There is a pretty useful trick that twitter insiders use all the time called a hashtag. The roots of the #tag are buried somewhere in IM coding, but it’s what you can do with it using twitter that matters. (More on hashtags if you want to techie stuff on this.)
The hashtag or #tag added to a tweet acts as way to create categories, groups or topics for tweets that others can use as well. This way, tweets can easily be grouped together using the search.twitter.com feature.
Let me give you a very commonly used tactic for this. Let’s say a group of folks are attending a workshop and tweeting their notes in real time. If everyone at that workshop were asked to add something like #mkt101 to their tweets, everyone present or not can see and share all the notes in one place.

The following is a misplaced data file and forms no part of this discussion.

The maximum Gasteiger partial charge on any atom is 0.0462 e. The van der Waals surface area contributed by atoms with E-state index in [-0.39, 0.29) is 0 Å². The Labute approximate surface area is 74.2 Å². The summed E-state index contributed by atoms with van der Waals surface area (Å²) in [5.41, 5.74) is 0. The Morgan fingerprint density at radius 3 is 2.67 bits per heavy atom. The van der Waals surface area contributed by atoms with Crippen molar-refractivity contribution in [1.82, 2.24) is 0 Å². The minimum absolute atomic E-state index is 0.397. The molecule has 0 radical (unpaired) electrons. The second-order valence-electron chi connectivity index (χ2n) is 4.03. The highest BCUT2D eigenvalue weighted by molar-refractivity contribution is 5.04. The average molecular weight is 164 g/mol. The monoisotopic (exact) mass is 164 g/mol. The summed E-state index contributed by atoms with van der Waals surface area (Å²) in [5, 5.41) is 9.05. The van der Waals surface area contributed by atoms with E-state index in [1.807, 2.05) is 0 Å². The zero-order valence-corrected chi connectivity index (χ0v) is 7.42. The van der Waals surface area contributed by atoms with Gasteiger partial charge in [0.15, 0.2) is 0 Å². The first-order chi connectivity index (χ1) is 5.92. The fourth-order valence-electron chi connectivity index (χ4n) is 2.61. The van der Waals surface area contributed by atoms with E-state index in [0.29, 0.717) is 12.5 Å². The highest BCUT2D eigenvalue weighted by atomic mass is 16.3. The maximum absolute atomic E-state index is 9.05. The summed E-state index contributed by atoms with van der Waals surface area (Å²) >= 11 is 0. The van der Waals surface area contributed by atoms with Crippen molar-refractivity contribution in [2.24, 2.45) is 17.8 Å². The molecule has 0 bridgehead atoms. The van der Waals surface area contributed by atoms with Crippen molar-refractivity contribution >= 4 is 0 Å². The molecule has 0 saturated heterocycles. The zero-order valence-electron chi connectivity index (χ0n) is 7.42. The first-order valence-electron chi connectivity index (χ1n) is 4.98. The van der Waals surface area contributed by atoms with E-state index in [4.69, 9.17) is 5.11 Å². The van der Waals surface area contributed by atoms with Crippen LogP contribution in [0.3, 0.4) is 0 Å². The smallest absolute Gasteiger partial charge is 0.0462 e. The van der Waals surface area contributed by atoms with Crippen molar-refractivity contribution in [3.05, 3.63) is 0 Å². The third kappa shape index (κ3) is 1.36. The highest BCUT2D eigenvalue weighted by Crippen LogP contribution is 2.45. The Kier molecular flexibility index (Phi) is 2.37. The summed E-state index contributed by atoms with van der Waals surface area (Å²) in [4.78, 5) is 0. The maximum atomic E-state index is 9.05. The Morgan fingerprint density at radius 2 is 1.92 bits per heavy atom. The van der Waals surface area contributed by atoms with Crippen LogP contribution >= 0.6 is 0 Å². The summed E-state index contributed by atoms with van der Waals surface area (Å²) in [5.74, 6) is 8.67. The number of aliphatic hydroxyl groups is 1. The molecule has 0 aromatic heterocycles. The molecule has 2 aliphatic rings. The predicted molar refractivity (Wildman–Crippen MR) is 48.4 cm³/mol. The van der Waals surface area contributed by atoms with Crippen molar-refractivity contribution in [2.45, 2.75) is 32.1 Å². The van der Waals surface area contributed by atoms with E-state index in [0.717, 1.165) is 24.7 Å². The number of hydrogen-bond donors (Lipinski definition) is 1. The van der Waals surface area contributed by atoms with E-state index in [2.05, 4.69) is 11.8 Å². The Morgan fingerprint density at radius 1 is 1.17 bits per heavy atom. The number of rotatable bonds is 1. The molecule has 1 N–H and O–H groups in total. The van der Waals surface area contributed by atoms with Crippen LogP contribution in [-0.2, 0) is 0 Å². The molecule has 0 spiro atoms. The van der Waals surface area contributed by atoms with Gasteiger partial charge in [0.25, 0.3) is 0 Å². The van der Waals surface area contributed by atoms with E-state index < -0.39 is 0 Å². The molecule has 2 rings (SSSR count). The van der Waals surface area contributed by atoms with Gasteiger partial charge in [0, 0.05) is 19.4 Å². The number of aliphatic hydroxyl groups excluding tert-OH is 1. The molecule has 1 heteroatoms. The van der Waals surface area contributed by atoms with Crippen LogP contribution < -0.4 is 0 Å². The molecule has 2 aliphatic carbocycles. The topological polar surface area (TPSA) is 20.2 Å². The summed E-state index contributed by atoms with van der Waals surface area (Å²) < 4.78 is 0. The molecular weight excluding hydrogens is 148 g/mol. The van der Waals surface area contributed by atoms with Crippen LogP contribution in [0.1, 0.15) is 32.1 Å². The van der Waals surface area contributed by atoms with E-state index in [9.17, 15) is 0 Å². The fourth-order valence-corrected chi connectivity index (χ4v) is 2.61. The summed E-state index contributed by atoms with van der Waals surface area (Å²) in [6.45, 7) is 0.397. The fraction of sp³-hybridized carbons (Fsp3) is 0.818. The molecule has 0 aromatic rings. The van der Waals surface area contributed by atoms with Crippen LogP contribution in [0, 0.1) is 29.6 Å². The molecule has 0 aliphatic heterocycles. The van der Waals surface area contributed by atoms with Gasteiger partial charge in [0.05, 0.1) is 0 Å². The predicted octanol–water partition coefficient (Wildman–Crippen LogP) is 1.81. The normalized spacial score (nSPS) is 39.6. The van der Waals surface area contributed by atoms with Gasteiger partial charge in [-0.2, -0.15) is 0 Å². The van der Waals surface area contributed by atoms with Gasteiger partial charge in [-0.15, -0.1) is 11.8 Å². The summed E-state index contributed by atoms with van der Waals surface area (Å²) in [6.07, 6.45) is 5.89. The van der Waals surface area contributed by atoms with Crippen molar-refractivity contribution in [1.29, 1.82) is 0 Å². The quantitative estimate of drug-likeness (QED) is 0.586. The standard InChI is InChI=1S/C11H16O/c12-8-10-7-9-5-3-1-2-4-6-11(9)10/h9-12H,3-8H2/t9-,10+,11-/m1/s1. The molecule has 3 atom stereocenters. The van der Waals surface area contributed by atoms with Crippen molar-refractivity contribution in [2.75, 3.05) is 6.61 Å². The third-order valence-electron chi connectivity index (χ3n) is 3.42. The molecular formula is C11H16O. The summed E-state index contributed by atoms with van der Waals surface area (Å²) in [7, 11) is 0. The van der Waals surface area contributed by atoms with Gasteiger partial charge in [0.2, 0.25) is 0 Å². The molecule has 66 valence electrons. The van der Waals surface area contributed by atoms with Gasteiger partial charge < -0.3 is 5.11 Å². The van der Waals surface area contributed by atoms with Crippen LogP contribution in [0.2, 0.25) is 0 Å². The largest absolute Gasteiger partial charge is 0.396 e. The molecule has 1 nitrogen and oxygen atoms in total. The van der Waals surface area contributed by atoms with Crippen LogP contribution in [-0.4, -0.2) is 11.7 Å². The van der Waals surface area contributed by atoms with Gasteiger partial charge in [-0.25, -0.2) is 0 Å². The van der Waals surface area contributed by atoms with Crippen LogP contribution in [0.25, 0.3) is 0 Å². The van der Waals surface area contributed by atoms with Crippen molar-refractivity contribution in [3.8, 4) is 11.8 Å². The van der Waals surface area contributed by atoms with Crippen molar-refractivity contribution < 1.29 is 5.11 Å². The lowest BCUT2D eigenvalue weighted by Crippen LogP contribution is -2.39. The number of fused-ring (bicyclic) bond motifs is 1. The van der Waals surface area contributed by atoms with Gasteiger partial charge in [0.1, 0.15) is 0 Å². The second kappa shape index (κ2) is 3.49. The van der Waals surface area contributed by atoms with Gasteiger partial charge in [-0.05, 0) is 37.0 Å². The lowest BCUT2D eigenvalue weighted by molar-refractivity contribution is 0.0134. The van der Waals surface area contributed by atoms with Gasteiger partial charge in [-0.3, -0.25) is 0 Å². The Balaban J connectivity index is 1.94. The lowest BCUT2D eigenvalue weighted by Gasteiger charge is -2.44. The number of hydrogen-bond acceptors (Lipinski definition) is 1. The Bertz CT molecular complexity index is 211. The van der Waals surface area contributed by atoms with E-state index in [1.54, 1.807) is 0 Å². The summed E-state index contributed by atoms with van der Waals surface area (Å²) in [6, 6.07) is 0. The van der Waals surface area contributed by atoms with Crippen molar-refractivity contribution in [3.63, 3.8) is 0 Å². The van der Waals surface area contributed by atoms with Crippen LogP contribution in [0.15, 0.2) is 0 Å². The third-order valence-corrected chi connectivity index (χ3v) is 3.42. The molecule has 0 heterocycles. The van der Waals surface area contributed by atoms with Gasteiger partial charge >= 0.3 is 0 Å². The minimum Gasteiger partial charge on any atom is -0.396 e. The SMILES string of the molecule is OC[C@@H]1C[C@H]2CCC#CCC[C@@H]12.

During earthquakes and fires hashtags are a great way for people to get news.
Promoting events and product launches via a hashtag helps keep the word in context
Companies often use hashtags as a way for remote employees to use twitter as a communication tool for all the stuff people should stay on top of.
I use a hashtag for each of my live webinars and then people tweet and ask questions via twitter and I have a back channel of conversation and notes and another source of relevant content to support the webinar.
You can also find hot trends via hashtag at search.twitter.com. The homepage lists the trending tags. More than one twitter user has found that jumping into a hot trend conversation is a great way to connect with folks on something of shared interest.
Anyone can create a hashtag by putting # in front of anything. Keep is short so you don’t use up your 140 and try for a little unique. If you use a tag that others are using you will mingle your results with others.
Here’s an example of a search for the hashtag I used during the call with Seth Godin last week – #dtmseth